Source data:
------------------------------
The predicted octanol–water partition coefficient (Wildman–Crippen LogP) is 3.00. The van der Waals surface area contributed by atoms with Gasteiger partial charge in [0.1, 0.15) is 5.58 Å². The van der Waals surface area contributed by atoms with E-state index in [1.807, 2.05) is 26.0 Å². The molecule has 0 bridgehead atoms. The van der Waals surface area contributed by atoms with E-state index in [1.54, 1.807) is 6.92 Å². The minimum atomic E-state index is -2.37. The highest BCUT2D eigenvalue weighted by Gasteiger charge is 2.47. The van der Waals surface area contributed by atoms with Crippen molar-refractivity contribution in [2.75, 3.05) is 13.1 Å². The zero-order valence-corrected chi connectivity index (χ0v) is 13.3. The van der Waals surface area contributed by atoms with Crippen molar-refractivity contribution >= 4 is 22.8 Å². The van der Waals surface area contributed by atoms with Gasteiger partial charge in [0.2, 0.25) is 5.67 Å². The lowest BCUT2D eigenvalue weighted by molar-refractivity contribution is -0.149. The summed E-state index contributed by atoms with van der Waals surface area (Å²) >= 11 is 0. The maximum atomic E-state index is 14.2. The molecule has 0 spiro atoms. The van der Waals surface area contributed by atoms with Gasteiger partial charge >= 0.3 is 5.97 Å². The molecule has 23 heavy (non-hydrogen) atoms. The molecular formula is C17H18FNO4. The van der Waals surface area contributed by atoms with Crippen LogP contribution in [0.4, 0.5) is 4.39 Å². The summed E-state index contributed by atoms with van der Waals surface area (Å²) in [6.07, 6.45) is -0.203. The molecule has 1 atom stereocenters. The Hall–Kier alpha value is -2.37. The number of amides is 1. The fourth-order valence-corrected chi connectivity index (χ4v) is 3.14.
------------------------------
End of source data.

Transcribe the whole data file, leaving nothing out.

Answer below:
The predicted octanol–water partition coefficient (Wildman–Crippen LogP) is 3.00. The van der Waals surface area contributed by atoms with Gasteiger partial charge in [0.1, 0.15) is 5.58 Å². The van der Waals surface area contributed by atoms with E-state index in [1.807, 2.05) is 26.0 Å². The molecule has 0 bridgehead atoms. The van der Waals surface area contributed by atoms with E-state index in [1.54, 1.807) is 6.92 Å². The minimum atomic E-state index is -2.37. The highest BCUT2D eigenvalue weighted by Gasteiger charge is 2.47. The van der Waals surface area contributed by atoms with Crippen molar-refractivity contribution in [2.75, 3.05) is 13.1 Å². The zero-order valence-corrected chi connectivity index (χ0v) is 13.3. The van der Waals surface area contributed by atoms with Crippen molar-refractivity contribution >= 4 is 22.8 Å². The van der Waals surface area contributed by atoms with Gasteiger partial charge in [0.2, 0.25) is 5.67 Å². The lowest BCUT2D eigenvalue weighted by molar-refractivity contribution is -0.149. The summed E-state index contributed by atoms with van der Waals surface area (Å²) >= 11 is 0. The maximum atomic E-state index is 14.2. The molecule has 0 spiro atoms. The van der Waals surface area contributed by atoms with Gasteiger partial charge >= 0.3 is 5.97 Å². The molecule has 23 heavy (non-hydrogen) atoms. The molecular formula is C17H18FNO4. The van der Waals surface area contributed by atoms with Crippen LogP contribution in [0.4, 0.5) is 4.39 Å². The summed E-state index contributed by atoms with van der Waals surface area (Å²) in [6.07, 6.45) is -0.203. The molecule has 1 atom stereocenters. The Hall–Kier alpha value is -2.37. The number of amides is 1. The fourth-order valence-corrected chi connectivity index (χ4v) is 3.14.